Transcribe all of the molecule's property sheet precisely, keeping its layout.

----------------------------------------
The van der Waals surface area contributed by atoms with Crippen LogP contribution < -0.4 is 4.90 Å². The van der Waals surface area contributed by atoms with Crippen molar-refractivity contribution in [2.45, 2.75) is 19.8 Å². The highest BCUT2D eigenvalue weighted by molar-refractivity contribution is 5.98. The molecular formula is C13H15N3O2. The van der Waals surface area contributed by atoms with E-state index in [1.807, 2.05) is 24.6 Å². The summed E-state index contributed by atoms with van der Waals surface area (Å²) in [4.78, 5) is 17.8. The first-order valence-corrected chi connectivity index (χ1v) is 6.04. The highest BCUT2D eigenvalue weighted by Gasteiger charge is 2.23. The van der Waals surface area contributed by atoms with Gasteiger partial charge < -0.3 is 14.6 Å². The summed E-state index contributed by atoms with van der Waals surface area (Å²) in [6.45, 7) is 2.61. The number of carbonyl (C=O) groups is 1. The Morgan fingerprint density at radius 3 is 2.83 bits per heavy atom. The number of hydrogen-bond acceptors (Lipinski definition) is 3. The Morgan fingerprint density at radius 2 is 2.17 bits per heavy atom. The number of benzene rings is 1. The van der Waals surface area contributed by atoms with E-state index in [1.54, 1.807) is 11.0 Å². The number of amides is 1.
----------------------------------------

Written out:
The van der Waals surface area contributed by atoms with Crippen LogP contribution < -0.4 is 4.90 Å². The van der Waals surface area contributed by atoms with Crippen molar-refractivity contribution in [2.45, 2.75) is 19.8 Å². The highest BCUT2D eigenvalue weighted by molar-refractivity contribution is 5.98. The molecular formula is C13H15N3O2. The van der Waals surface area contributed by atoms with E-state index in [1.807, 2.05) is 24.6 Å². The summed E-state index contributed by atoms with van der Waals surface area (Å²) in [4.78, 5) is 17.8. The first-order valence-corrected chi connectivity index (χ1v) is 6.04. The highest BCUT2D eigenvalue weighted by Gasteiger charge is 2.23. The van der Waals surface area contributed by atoms with Gasteiger partial charge < -0.3 is 14.6 Å². The summed E-state index contributed by atoms with van der Waals surface area (Å²) in [6.45, 7) is 2.61. The number of carbonyl (C=O) groups is 1. The Morgan fingerprint density at radius 3 is 2.83 bits per heavy atom. The number of hydrogen-bond acceptors (Lipinski definition) is 3. The Morgan fingerprint density at radius 2 is 2.17 bits per heavy atom. The number of benzene rings is 1. The van der Waals surface area contributed by atoms with E-state index in [1.54, 1.807) is 11.0 Å². The number of amides is 1.